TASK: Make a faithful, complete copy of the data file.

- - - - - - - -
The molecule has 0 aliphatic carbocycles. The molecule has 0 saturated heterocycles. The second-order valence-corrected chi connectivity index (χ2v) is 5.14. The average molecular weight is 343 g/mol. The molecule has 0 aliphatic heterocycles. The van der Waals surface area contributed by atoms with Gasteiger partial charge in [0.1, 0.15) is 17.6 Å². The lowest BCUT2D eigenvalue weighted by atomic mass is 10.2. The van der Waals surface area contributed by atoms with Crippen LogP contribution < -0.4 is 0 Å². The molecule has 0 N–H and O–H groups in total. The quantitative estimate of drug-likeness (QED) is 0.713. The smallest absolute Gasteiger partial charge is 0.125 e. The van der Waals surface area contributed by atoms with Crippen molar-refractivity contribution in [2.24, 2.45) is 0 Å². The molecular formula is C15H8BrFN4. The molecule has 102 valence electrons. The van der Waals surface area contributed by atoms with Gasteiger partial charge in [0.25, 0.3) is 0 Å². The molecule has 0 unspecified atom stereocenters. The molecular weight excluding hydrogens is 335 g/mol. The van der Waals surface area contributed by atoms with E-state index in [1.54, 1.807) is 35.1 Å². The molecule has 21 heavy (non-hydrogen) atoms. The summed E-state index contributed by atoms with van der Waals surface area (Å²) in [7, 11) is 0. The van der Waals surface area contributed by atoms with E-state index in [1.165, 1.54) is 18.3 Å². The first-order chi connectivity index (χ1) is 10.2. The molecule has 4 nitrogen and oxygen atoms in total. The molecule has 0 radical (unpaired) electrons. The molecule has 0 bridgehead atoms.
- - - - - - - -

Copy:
The molecule has 0 aliphatic carbocycles. The molecule has 0 saturated heterocycles. The second-order valence-corrected chi connectivity index (χ2v) is 5.14. The average molecular weight is 343 g/mol. The molecule has 0 aliphatic heterocycles. The van der Waals surface area contributed by atoms with Gasteiger partial charge in [0.1, 0.15) is 17.6 Å². The lowest BCUT2D eigenvalue weighted by atomic mass is 10.2. The van der Waals surface area contributed by atoms with Crippen LogP contribution < -0.4 is 0 Å². The molecule has 0 N–H and O–H groups in total. The quantitative estimate of drug-likeness (QED) is 0.713. The smallest absolute Gasteiger partial charge is 0.125 e. The van der Waals surface area contributed by atoms with Crippen molar-refractivity contribution in [2.24, 2.45) is 0 Å². The molecular formula is C15H8BrFN4. The molecule has 102 valence electrons. The van der Waals surface area contributed by atoms with Gasteiger partial charge in [0.25, 0.3) is 0 Å². The molecule has 0 unspecified atom stereocenters. The molecular weight excluding hydrogens is 335 g/mol. The van der Waals surface area contributed by atoms with E-state index in [1.54, 1.807) is 35.1 Å². The molecule has 21 heavy (non-hydrogen) atoms. The summed E-state index contributed by atoms with van der Waals surface area (Å²) in [7, 11) is 0. The van der Waals surface area contributed by atoms with E-state index in [1.165, 1.54) is 18.3 Å². The first-order chi connectivity index (χ1) is 10.2. The molecule has 4 nitrogen and oxygen atoms in total. The molecule has 0 radical (unpaired) electrons. The molecule has 0 bridgehead atoms.